Digital multimeters: Tools that tell the truth

Publish Date: 
Sep 29, 2012
By Tracy Martin
Having a digital multimeter is as basic as a 3/8-in. drive ratchet when it comes to any type of electrical work on motorcycles, ATVs and watercraft. Photos by Tracy Martin

LET’S SAY A motorcycle, personal watercraft or an ATV is in your shop because the engine doesn’t start. You connect the factory diagnostic scanner and the trouble code for a crank sensor is listed. Simple; just replace the crank sensor.

But first you have to get to the crank sensor, which means you have to remove the engine cover. But before you remove the engine cover, you have to drain the engine oil.

If you’re lucky, the Parts department has the crank sensor you need, but perhaps they will have to order it. Do you work in an independent shop? Then you’ll have to order the part from a dealer — and remember, there are no returns on electrical components, so you’d better hope this will fix the no-start problem.

Once you replace the sensor you will need a gasket for the cover and new oil for the engine. You’ll charge the customer for the labor, crank sensor and four quarts of oil for the engine (so far, you’re making money). But then you turn on the ignition, press the start button, the engine cranks over… and nothing. It doesn’t start. You reconnect the scan tool and the same trouble code shows up (bad crank sensor).

So instead of moving on to the next job, you’re working on this one for free until you figure out the real problem.

If this scenario hasn’t yet happened to you, it will. Let’s rewind the previous diagnosis, and then add a few extra steps.

The onboard computer’s diagnosis of a faulty crank sensor is only as good as the information the computer receives. When the ignition is turned on and the starter motor turns, the computer expects to see a signal from the crank sensor; if it doesn’t, it sets a trouble code indicating the sensor is faulty.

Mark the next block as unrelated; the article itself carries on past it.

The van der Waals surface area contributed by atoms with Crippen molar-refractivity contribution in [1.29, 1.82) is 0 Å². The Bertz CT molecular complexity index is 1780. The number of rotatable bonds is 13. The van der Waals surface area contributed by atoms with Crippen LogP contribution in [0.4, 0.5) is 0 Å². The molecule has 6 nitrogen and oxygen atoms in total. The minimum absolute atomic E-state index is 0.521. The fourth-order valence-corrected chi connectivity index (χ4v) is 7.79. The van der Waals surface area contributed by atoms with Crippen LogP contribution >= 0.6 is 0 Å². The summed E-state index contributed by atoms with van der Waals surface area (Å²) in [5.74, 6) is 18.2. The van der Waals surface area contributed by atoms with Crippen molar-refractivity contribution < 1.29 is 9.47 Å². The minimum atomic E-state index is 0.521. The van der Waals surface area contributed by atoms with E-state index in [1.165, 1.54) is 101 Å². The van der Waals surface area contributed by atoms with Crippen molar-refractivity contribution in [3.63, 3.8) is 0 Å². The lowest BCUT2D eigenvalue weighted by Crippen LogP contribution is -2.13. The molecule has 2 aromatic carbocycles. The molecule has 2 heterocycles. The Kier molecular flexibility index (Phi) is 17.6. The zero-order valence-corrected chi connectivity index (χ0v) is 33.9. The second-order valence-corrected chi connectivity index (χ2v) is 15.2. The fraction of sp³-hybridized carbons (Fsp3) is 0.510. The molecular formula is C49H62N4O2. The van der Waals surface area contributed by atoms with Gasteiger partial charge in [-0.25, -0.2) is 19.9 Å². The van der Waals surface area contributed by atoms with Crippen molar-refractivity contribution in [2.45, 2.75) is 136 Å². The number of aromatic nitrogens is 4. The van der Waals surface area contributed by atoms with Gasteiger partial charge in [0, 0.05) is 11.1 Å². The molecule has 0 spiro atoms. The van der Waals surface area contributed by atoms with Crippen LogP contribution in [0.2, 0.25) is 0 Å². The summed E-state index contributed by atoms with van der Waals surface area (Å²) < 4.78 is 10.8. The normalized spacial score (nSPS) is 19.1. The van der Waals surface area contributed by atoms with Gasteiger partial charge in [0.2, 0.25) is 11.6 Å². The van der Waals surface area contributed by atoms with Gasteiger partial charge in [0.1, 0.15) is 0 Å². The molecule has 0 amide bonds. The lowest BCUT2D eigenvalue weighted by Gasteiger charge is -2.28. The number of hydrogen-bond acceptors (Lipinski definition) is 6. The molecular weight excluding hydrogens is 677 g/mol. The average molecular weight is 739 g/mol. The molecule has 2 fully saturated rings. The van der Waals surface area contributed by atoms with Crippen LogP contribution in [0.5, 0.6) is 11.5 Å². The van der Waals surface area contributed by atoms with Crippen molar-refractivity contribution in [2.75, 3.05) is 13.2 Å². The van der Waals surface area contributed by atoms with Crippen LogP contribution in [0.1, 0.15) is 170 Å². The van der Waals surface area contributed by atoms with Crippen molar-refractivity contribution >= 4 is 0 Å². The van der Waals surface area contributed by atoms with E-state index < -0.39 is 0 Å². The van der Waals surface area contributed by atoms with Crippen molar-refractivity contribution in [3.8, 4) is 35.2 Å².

You need to verify whether the crank sensor is working independently from the computer’s diagnosis. Unplug the sensor where it is connected to the wiring harness and connect a digital multimeter. Crank the engine over and watch the meter’s display; if you know what the numbers mean, it’s easy to determine whether the sensor is working.

When you know the sensor is in good shape regardless of what the computer is saying, you can then start determining the root problem. Unplug the large connector at the computer. Use a wiring diagram to determine which wires are coming from the crank sensor. Connect your multimeter to the wires, and check the crank sensor signal like you did before. This time, the numbers may indicate that the signal is not present. With a closer look, you may find corrosion (green crud) on the inside of the main computer connector which you can remove with a wire brush and electrical cleaner. Plug the connector back into the computer, press the start button, and the engine fires up. Perform a quick check with the scan tool; if there’s no crank sensor code, the problem is fixed.

The extra steps in using the multimeter to verify the sensor’s operation only take a few minutes, but they save hours of labor along with extra parts.

FEATURES TO CONSIDER

The analog bar graph (above arrow) on the Fluke 175 digital multimeter can update up to 40 times faster than the numbers, making these types of multimeters ideal for indicating an intermittent faulty sensor signal.

Knowing how to use a digital multimeter can save lots of headaches. But what’s not as easy is knowing which one to purchase, and which features are useful.

Let’s take a look at the Fluke 175 multimeter as an example of a high-quality professional test tool. Other multimeter manufacturers offer similar features at varying prices (there are hundreds of choices — just search for multimeter online and you’ll find out). The Fluke Corp. has been manufacturing digital multimeters for many years, and the Fluke 175 is a good example of what’s available for midrange (about $250) automotive-type units.

There are two basic kinds of multimeters: averaging, and True RMS (root mean square). Both measure voltage and resistance, but the RMS type can more accurately measure distorted sine waves. AC pick-coils, often used on powersports vehicles as engine speed sensors and ABS sensors, output a lopsided waveform (signal); an averaging type of meter may not be able to read these outputs. A True RMS meter can accurately read the frequency produced by these sensors.

A feature that’s important to have is an analog bar graph (see photo). This part of the display is located beneath the numbers and is made up of segments that move horizontally across the display. The bar graph serves as an electronic meter needle, indicating changes to the meter reading much faster than the numbers can update. (continued)